SAT/ACT Writing Section? Probably Not Needed!

Photo by Matt Ragland on Unsplash

Fellow IECA member Cigus Vanni is the master of lists. He created many that he shares with fellow IEC’s, and one sheds light on that almost no colleges continue to require or recommend the writing portion of the SAT or ACT. The biggest exception is the UC system, which still requires it.

Here’s his list as of 6/27:

Abilene Christian University (TX) – recommend

Albany College of Pharmacy and Health Sciences (NY) – recommend

Augsburg College (MN) – recommend (note: Augsburg is a test-optional school)

Berry College (GA) – require ACT, neither require nor recommend SAT

College of Charleston (SC) – recommend

Duke University (NC) – recommend

 Eastern Illinois University – recommend ACT; neither require nor recommend SAT

Manhattan College (NY) – recommend; used for placement in writing courses, not for admission to school

Martin Luther College (MN) – require ACT, neither require nor recommend SAT

Michigan State University – recommend

Montana State University – recommend; used for placement in writing courses, not for admission to school

Oregon State University – recommend SAT; neither require nor recommend ACT

Rhode Island College – require ACT, neither require nor recommend SAT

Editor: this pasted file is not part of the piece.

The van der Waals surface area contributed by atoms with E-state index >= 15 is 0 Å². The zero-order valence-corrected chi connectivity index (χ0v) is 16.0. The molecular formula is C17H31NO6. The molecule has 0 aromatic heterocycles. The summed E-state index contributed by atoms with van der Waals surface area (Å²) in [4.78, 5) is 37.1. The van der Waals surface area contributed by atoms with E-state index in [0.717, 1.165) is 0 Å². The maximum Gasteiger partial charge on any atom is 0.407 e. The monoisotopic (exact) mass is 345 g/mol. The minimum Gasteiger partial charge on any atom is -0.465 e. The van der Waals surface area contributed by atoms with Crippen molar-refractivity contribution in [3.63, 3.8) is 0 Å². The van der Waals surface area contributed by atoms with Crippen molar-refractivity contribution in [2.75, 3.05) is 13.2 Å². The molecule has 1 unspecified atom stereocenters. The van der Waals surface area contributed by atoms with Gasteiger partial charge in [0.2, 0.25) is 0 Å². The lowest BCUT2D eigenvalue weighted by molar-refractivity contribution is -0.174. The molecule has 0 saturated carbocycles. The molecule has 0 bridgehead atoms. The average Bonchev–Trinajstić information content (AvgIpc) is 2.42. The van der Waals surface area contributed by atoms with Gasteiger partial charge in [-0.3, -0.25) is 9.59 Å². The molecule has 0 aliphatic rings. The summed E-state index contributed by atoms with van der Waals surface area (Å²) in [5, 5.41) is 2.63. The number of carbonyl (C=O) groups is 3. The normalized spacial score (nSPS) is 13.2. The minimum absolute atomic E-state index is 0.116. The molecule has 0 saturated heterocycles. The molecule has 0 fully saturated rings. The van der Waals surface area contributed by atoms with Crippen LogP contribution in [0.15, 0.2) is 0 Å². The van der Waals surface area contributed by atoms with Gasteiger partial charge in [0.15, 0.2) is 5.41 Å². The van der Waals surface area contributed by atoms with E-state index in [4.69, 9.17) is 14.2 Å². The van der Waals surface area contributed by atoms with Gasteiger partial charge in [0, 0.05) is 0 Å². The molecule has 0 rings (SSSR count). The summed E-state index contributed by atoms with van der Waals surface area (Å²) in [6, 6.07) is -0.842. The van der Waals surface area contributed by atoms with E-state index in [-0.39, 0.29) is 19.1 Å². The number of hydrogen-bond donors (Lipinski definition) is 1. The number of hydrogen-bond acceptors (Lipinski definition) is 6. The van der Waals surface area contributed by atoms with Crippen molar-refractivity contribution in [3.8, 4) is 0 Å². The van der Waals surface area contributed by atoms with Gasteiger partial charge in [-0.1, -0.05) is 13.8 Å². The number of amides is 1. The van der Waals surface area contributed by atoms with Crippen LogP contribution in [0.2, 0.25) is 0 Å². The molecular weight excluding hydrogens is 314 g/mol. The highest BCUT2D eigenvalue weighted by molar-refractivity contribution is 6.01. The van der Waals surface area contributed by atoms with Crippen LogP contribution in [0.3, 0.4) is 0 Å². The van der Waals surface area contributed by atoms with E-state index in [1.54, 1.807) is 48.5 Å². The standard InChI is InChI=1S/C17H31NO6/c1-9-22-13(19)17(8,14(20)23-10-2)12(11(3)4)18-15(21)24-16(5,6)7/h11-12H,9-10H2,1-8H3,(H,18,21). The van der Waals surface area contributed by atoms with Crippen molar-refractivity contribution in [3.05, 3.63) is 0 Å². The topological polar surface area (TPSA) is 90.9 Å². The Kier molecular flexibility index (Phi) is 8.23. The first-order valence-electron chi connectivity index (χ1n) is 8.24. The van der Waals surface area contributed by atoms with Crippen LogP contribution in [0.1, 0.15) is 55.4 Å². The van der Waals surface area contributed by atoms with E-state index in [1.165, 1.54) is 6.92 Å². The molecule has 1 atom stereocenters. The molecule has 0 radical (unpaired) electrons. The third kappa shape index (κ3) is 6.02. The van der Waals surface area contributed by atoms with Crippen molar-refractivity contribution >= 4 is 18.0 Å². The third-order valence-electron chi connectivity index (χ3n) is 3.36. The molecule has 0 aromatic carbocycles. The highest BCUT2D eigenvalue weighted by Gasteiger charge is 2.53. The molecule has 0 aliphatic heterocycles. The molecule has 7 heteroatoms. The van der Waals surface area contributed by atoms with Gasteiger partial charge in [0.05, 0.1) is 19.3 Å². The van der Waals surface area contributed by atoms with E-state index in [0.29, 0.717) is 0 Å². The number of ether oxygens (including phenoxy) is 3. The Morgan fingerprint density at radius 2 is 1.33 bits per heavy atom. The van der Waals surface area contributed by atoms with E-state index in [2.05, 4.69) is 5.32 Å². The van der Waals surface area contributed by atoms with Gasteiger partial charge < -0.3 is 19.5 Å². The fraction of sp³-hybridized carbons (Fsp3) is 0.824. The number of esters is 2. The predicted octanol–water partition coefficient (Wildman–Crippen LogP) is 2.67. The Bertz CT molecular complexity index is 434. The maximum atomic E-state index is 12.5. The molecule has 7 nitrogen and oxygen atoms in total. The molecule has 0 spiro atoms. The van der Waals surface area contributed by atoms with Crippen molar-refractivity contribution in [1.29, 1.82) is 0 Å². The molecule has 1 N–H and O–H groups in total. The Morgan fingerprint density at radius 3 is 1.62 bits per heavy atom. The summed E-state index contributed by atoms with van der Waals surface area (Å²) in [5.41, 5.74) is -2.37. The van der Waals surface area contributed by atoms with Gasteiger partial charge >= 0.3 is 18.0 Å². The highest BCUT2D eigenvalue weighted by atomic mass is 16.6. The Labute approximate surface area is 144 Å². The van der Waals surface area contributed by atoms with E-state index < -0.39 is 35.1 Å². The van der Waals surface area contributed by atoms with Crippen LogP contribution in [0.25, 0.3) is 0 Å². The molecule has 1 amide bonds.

Saint Anselm College (NH) – recommend (note: Saint Anselm is a test optional school)

Saint Norbert College (WI) – recommend

Shippensburg University of Pennsylvania – recommend

Soka University of America (CA) – require

State University of New York at Buffalo – recommend

Texas State University – recommend ACT

United States Military Academy (NY) – require

University of California Berkeley – require

University of California Davis – require

University of California Irvine – require

University of California Los Angeles (UCLA) – require

University of California Merced – require

University of California Riverside – require

University of California San Diego – require

University of California Santa Barbara – require

University of California Santa Cruz – require

University of Evansville (IN) – require (note: Evansville is a test optional school)

University of Mary Hardin Baylor (TX) – require

University of Minnesota, Twin Cities – recommend

University of Montana – recommend

University of Montana Western – require ACT, recommend SAT

VanderCook College of Music (IL) – require

Webb Institute of Naval Architecture (NY) – recommend

 

NOTE:  All information current with the updating of this list on June 26, 2019.  Be sure to check with each college to which you apply before you register for any standardized test as requirements can change.

Thank you, Cigus!

 

 

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TUTORIAL: COMPLETING THE TESTING SECTION OF THE COMMON APPLICATION